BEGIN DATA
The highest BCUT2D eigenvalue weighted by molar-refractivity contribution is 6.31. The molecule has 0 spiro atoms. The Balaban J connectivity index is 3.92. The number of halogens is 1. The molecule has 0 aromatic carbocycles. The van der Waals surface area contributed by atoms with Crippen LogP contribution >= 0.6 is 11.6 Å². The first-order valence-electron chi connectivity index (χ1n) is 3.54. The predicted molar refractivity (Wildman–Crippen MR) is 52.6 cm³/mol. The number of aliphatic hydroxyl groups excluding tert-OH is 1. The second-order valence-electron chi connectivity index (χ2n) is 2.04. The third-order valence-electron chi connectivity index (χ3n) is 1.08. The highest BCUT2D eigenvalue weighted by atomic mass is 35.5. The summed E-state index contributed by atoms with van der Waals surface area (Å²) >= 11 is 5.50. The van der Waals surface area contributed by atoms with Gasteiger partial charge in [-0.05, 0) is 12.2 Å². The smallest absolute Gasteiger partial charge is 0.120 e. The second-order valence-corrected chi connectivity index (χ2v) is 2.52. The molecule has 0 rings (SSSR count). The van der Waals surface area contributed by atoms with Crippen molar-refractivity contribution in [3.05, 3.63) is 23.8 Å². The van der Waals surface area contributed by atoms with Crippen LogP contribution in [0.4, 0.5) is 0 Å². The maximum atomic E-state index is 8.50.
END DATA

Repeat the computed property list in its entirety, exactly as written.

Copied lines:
The highest BCUT2D eigenvalue weighted by molar-refractivity contribution is 6.31. The molecule has 0 spiro atoms. The Balaban J connectivity index is 3.92. The number of halogens is 1. The molecule has 0 aromatic carbocycles. The van der Waals surface area contributed by atoms with Crippen LogP contribution >= 0.6 is 11.6 Å². The first-order valence-electron chi connectivity index (χ1n) is 3.54. The predicted molar refractivity (Wildman–Crippen MR) is 52.6 cm³/mol. The number of aliphatic hydroxyl groups excluding tert-OH is 1. The second-order valence-electron chi connectivity index (χ2n) is 2.04. The third-order valence-electron chi connectivity index (χ3n) is 1.08. The highest BCUT2D eigenvalue weighted by atomic mass is 35.5. The summed E-state index contributed by atoms with van der Waals surface area (Å²) >= 11 is 5.50. The van der Waals surface area contributed by atoms with Gasteiger partial charge in [-0.05, 0) is 12.2 Å². The smallest absolute Gasteiger partial charge is 0.120 e. The second-order valence-corrected chi connectivity index (χ2v) is 2.52. The molecule has 0 rings (SSSR count). The van der Waals surface area contributed by atoms with Crippen molar-refractivity contribution in [3.05, 3.63) is 23.8 Å². The van der Waals surface area contributed by atoms with Crippen LogP contribution in [0.4, 0.5) is 0 Å². The maximum atomic E-state index is 8.50.